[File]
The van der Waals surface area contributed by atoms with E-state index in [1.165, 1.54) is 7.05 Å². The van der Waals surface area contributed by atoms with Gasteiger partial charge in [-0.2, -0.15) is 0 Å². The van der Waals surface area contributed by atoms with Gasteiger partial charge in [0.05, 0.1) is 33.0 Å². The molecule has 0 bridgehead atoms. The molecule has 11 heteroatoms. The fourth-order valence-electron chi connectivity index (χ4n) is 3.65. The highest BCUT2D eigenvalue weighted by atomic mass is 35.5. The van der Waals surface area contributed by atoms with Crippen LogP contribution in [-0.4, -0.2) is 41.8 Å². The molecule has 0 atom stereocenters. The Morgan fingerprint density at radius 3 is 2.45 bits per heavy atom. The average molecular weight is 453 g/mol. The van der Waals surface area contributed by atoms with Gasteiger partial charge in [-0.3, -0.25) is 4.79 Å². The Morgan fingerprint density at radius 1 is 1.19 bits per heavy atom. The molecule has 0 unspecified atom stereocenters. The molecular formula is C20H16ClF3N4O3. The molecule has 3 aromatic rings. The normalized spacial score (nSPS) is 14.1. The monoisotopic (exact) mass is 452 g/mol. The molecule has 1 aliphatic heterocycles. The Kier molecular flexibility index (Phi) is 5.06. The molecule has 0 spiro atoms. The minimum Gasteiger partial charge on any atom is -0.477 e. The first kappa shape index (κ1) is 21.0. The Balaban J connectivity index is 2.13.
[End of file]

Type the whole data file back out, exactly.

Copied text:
The van der Waals surface area contributed by atoms with E-state index in [1.165, 1.54) is 7.05 Å². The van der Waals surface area contributed by atoms with Gasteiger partial charge in [-0.2, -0.15) is 0 Å². The van der Waals surface area contributed by atoms with Gasteiger partial charge in [0.05, 0.1) is 33.0 Å². The molecule has 0 bridgehead atoms. The molecule has 11 heteroatoms. The fourth-order valence-electron chi connectivity index (χ4n) is 3.65. The highest BCUT2D eigenvalue weighted by atomic mass is 35.5. The van der Waals surface area contributed by atoms with Crippen LogP contribution in [-0.4, -0.2) is 41.8 Å². The molecule has 0 atom stereocenters. The Morgan fingerprint density at radius 3 is 2.45 bits per heavy atom. The average molecular weight is 453 g/mol. The van der Waals surface area contributed by atoms with Gasteiger partial charge in [-0.3, -0.25) is 4.79 Å². The Morgan fingerprint density at radius 1 is 1.19 bits per heavy atom. The molecule has 0 unspecified atom stereocenters. The molecular formula is C20H16ClF3N4O3. The molecule has 3 aromatic rings. The normalized spacial score (nSPS) is 14.1. The monoisotopic (exact) mass is 452 g/mol. The molecule has 1 aliphatic heterocycles. The Kier molecular flexibility index (Phi) is 5.06. The molecule has 0 spiro atoms. The minimum Gasteiger partial charge on any atom is -0.477 e. The first kappa shape index (κ1) is 21.0. The Balaban J connectivity index is 2.13.